The timber should be heavy as much as it looks. A timber is said to be good if it weighs heavy. Lightweight timbers are less in strength and unsound.

Heavy Timber Logs
Fig 7: Heavy Timber Logs

9. Structure

A timber with uniform structure is said to be a good timber. The fibers of timber should be straight and firm. The annual rings of timber should be closely located indicating the fact that the tree is mature enough to use it for making timber products. The medullary rays should be hard and compact. In general, an age of 50 to 100 years is considered a good age for felling of trees.

Structure of Timber
Fig 8: Structure of Timber

10. Defects

A timber is said to be good when it is free from defects caused by natural forces such as burls, knots, shakes, etc. and also it should be free from various fungal defects such as blue stain, dry rot, wet rot. etc.

Blue Stain of Timber due to Fungi Attack
Fig 9: Blue Stain of Timber due to Fungi Attack

Also ReadTypes of Defects in Timber as a Construction Material

11. Fire resistance

Fire-resistance of timber is very low. Of all the timber types, dense wood offers the most resistance against fire but up to certain limit only. The thermal conductivity of timber depends upon various factors such as moisture content, density, porosity, etc.

Burnt Wood
Fig 10: Burnt Wood

12. Mechanical Wear

Wooden floors, pavements, etc. made of timber are continuously subjected to traffic loads. Hence, good timber should not deteriorate easily against mechanical wear or abrasion.

Wood Flooring
Fig 11: Wood Flooring

13. Appearance

The appearance of a good timber should be shiny when it is freshly sawed. This shining appearance is due to resinous matter present in the timber. The appearance of timber depends upon the arrangement of cells in its structure. If they are arranged in a uniform manner, the uniform appearance will be obtained after cutting. Fungal defects such as blue stain, sap stain, etc. damage the appearance of timber.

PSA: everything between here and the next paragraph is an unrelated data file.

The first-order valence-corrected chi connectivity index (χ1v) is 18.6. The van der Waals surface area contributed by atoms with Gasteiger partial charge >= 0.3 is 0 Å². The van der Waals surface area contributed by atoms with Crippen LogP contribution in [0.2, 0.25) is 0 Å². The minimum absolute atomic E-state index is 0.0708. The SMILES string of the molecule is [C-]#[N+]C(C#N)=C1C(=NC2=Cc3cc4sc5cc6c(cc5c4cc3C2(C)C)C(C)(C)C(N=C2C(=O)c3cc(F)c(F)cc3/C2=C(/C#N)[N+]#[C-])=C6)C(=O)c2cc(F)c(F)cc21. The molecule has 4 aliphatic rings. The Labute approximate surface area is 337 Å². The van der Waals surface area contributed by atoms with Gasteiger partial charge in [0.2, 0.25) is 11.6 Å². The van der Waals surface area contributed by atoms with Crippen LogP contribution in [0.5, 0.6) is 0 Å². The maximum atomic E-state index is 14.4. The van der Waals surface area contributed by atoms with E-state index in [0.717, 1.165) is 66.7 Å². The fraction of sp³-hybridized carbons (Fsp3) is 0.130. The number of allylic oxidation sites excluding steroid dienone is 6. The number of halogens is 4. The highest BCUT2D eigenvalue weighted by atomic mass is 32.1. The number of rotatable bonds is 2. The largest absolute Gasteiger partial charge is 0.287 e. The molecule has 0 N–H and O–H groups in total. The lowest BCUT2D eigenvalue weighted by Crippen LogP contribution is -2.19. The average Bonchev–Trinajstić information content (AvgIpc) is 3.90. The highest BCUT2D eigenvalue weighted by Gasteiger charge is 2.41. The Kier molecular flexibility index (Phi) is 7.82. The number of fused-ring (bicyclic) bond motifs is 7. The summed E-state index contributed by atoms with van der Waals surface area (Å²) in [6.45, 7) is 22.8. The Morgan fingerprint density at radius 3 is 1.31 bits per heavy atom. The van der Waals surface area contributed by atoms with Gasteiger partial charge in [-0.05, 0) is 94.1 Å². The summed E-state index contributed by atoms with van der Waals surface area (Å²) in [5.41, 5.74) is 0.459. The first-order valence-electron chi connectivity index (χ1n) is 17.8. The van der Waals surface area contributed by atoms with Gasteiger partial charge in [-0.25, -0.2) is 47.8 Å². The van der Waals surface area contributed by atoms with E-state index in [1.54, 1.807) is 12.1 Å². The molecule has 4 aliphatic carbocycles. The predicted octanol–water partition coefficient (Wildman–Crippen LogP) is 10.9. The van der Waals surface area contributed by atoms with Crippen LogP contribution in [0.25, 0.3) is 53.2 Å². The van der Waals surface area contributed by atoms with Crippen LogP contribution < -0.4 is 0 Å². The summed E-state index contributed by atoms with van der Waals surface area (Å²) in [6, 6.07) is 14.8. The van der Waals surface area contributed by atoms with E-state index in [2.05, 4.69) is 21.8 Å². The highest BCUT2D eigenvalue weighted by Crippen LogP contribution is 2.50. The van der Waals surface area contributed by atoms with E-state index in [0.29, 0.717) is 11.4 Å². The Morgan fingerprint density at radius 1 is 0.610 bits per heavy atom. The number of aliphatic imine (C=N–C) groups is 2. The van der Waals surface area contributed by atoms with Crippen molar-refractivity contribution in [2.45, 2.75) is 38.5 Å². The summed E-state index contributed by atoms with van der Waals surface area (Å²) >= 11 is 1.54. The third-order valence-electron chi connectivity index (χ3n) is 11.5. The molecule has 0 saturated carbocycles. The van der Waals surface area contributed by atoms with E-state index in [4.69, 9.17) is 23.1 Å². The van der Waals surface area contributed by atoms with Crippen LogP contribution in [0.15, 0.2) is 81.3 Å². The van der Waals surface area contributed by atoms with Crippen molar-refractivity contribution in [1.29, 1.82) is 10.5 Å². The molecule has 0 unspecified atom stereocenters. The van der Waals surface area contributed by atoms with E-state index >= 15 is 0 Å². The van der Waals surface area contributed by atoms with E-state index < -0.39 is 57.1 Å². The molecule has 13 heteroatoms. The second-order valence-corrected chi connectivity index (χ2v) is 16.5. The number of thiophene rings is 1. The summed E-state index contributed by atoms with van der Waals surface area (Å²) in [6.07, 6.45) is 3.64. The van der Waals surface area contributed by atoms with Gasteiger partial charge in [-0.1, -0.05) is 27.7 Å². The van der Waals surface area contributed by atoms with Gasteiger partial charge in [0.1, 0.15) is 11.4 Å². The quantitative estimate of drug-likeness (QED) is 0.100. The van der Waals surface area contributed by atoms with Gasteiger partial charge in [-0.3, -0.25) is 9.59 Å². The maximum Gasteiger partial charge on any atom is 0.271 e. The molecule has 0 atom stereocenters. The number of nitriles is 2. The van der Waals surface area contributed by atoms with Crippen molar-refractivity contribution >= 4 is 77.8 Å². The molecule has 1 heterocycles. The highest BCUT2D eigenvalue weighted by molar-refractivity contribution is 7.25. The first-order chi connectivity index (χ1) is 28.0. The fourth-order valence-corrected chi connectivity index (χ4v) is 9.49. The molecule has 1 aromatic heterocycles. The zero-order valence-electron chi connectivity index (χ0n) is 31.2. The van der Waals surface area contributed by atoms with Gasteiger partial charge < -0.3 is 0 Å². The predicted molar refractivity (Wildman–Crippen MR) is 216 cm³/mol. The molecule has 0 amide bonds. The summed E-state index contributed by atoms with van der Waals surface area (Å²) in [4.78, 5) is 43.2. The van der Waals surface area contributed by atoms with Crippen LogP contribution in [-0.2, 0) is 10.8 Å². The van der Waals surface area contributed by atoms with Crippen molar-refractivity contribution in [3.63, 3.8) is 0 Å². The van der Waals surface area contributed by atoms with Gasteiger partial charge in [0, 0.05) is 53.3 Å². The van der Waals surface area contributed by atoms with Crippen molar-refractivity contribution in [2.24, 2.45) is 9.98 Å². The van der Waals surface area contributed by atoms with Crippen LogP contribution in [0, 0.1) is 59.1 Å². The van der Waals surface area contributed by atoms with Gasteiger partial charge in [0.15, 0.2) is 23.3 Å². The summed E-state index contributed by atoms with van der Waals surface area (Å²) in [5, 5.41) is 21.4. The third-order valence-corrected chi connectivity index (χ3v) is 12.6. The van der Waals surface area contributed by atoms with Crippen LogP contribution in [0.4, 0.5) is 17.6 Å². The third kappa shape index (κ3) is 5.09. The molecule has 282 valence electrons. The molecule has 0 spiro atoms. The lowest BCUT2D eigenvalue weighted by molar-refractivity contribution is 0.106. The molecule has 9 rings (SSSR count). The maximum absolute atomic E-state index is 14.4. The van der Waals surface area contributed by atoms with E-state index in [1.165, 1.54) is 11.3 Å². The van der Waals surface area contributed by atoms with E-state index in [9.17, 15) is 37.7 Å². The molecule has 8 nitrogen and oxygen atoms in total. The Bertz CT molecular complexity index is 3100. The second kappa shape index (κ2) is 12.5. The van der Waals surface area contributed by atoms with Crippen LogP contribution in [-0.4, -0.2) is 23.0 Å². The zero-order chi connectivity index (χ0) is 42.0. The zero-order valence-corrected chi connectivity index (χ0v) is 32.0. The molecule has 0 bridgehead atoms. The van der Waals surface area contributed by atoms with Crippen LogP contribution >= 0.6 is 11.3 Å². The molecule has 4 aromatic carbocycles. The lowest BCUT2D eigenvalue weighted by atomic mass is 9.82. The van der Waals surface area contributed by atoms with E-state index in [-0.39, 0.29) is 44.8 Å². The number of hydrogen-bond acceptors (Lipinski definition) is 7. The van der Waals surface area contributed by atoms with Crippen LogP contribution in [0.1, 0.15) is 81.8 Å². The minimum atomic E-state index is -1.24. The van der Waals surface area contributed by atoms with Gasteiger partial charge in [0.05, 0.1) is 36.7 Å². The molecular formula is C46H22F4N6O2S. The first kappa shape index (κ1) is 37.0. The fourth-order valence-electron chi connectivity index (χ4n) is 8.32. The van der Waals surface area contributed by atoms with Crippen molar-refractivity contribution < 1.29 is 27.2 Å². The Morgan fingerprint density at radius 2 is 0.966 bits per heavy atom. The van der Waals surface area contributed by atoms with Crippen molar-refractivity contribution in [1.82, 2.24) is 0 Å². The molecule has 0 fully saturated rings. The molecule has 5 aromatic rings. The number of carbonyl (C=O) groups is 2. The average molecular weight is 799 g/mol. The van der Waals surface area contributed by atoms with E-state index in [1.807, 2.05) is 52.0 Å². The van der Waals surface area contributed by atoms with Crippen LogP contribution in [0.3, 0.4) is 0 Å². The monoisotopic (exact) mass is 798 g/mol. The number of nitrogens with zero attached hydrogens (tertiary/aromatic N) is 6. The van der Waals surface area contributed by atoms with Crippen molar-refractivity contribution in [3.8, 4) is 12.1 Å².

14. Color

The strength of timber can be estimated by looking at its color. Light color designates low strength timber while dark color indicates high strength timber. Hence, dark-colored timber is preferable for engineering works.

Color of Timber
Fig 12: Color of Timber

15. Shape

The shape of timber should not be disturbed while cutting and seasoning. A bad timber may bow or warp or split during conversion.

Warped Wood
Fig 13: Warped Wood

16. Smell

The smell of a good timber is sweet. Bad or unpleasant smell indicates decayed timber.

17. Sound

The velocity of sound in timber (hardwood) is approximately 12 times more than that in the air. Hence, a good timber should produce clear ringing sound when struck. This is the reason why many musical instruments are made of wood. A dull heavy sound designates decayed timber.

Giant Wooden Megaphone to Amplify Sound
Fig 14: Giant Wooden Megaphone to Amplify Sound

Also ReadWhat are Different Timber Producing Trees for Use in Construction?

Also Read: Different Types of Industrial Timber – Uses and Properties

Also Read: Preservation of Timber – Methods and Materials Used